Dystopia is such delicate material to work with. Done well, it quietly informs theme, emerges from the background at opportune moments to interact with character, and does its part to influence mood and atmosphere. Done poorly, it is an in-your-face experience that detracts from the story in its exuberance of imagination and/or . Given such a large number of post-Y2K texts use the motif, it has become increasingly difficult for a writer to not only do dystopia well, but distinguish their world. In her debut novel A Calculated Life (2013), Anne Charnock accomplishes just this.
A simple comparison: Kameron Hurley’s God’s War is DYS-TO-PIA. The author goes far out of her way to make the setting as black as possible. The futuristic Manchester, England Charnock portrays in A Calculated Life is likewise grim. But there is a significant difference in presentation. Where Hurley takes every opportunity (paragraph, even) to cram some visceral, grimy aspect of life down the reader’s throat, Charnock’s manner of portraying a depressing world is rooted in more subtle ideas. Teeny-tiny apartments, unsatisfied people, limited freedoms, narrow employment opportunities in an economically downcast period, drab building materials, the nuanced oppression of the class system—her setting clings much closer to empathy and relevancy than Hurley’s comic book sensationalism, resulting in a dystopia with potential to comment upon reality.
And it does. Jayna is a simulant recently “awakened” and put to work as a research analyst for a corporation. Possessing superb analytical skills, she is kept busy preparing market reports, social algorithms, and surveying corporate media for patterns and trends. Collecting stick insects as a hobby in the simulant dormitory, she attempts to be as normal as her organic boss and colleagues are but within the bounds of simulant protocol. But things are not as straight-forward as they could be. One of Jayna’s fellow simulants is recalled at the outset for having had sexual relations with an organic. The behavior considered abnormal, Jayna’s logical mind watches proceedings from the sidelines. Unable to stop herself from analyzing the situation, can she prevent the same fate for herself?
Working through the soul-sucking aspects of corporate life, pressure to conform in such an environment, the behind-the-scenes effort perceived to be needed by a business woman, the social tip-toing, and the very personal aspects of existence amidst a group of people automatically considered better due to status, socially and biologically—these are just some of the ideas floating through A Calculated Life. Charnock addressing them from an insightful, insider’s perspective, half the interest (and challenge to the reader) of the novel is having what are common aspects of life in the West presented via Jayna’s rational point of view.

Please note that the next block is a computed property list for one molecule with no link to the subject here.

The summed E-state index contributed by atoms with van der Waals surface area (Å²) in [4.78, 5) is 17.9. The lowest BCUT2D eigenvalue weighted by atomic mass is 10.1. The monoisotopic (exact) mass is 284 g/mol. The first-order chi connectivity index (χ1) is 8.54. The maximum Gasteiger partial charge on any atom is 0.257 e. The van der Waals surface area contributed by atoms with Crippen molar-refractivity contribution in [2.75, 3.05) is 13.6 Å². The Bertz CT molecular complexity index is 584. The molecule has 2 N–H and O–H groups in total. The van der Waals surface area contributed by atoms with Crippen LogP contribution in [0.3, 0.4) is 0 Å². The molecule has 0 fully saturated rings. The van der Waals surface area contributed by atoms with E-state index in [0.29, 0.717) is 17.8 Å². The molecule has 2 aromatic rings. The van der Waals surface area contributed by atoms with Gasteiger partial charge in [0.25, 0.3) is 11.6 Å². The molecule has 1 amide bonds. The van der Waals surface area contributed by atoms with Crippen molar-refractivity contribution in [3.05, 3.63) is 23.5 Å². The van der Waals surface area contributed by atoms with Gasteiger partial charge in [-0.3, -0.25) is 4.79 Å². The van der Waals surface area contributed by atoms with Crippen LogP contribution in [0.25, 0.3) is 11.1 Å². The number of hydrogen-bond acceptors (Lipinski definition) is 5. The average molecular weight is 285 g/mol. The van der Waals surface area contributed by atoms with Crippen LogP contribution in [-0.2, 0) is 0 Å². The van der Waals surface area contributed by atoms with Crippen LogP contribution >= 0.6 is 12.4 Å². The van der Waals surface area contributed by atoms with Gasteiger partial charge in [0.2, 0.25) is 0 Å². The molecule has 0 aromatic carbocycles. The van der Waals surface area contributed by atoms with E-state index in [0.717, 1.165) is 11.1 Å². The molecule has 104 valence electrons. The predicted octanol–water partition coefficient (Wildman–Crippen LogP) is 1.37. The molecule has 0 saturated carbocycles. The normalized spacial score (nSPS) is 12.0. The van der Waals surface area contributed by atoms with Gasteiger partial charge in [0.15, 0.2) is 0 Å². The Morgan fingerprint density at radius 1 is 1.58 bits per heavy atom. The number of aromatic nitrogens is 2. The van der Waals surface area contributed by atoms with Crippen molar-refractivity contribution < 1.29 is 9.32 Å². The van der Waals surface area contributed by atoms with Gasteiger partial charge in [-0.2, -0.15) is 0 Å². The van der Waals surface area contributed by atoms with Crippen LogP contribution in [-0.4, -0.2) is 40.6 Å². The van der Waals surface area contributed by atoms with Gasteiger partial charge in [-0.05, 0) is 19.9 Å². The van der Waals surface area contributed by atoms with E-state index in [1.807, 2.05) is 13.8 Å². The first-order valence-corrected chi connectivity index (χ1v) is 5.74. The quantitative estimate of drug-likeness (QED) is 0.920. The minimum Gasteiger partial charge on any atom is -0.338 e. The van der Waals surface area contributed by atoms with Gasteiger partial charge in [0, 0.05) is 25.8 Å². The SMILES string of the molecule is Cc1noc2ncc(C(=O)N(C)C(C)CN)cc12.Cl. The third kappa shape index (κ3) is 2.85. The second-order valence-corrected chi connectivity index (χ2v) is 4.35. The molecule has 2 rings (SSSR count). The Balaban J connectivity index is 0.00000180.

Central to the text is thus Jayna’s sense of self-perception and social observation. Oscillating back and forth between how she should act and does act, should look and does look, and how to be human both idylly and practically, her thoughts bounce off how she sees organics around her behaving, appearing, socializing, etc. compared to the knowledge inbred into she and her fellow simulants. Charnock an astute observer herself, what results is an inquiry into feminism and society that will make the reader truly pause to compare their own experiences and perceptions.
Not satisfied with this level of persona and social examination, Charnock takes A Calculated Life to the next, universally human level. Floating within Jayna is a continual battle between cold logic and the chaos of unpredictability (i.e. how to be a human both ideally and practically). The former sometimes human and the latter more human, inherent to the battle is the intersection of what we want versus what we can have, and what we perceive compared to what we are. The simulants created with the idea of perfecting the logical side of mankind while avoiding its chaotic tendencies, Jayna’s designers have a hard time wiping out all of the human elements. The final sections of the novel drawing this to a head, the conclusion, while not surprising, remains a fitting capstone to plot while confirming Charnock’s humanist agenda. Aldous Huxley applauding in the background, it is a nice touch, indeed.
Before closing, I have read “reviews” of A Calculated Life putting down the novel for its style, complaints being it’s too cold and unnatural. Jayna a simulant designed for research analysis, it’s only natural that the first-person narrative likewise be somewhat dry and analytic, as the cover insinuates. But by choosing to write in a more rigid, angular mode, Charnock achieves something beyond: an atypical narrative. With much of the market these days aiming for mediocrity, i.e. a vanilla-ness that hits the lowest common denominator, Charnock’s rendering of the logical mind is refreshing—and a point of recommendation, not a mark against.
In the end, A Calculated Life is an atypical dystopian novel that balances a relatively conventional plot idea (clone seeks individuality) with a social and cultural examination that strikes more than one chord of relevancy in modern society, the feminine and corporate side in particular. Simultaneously confirming the human sentiment of Brave New World without being imitative, it is a very good debut that does dystopia justice.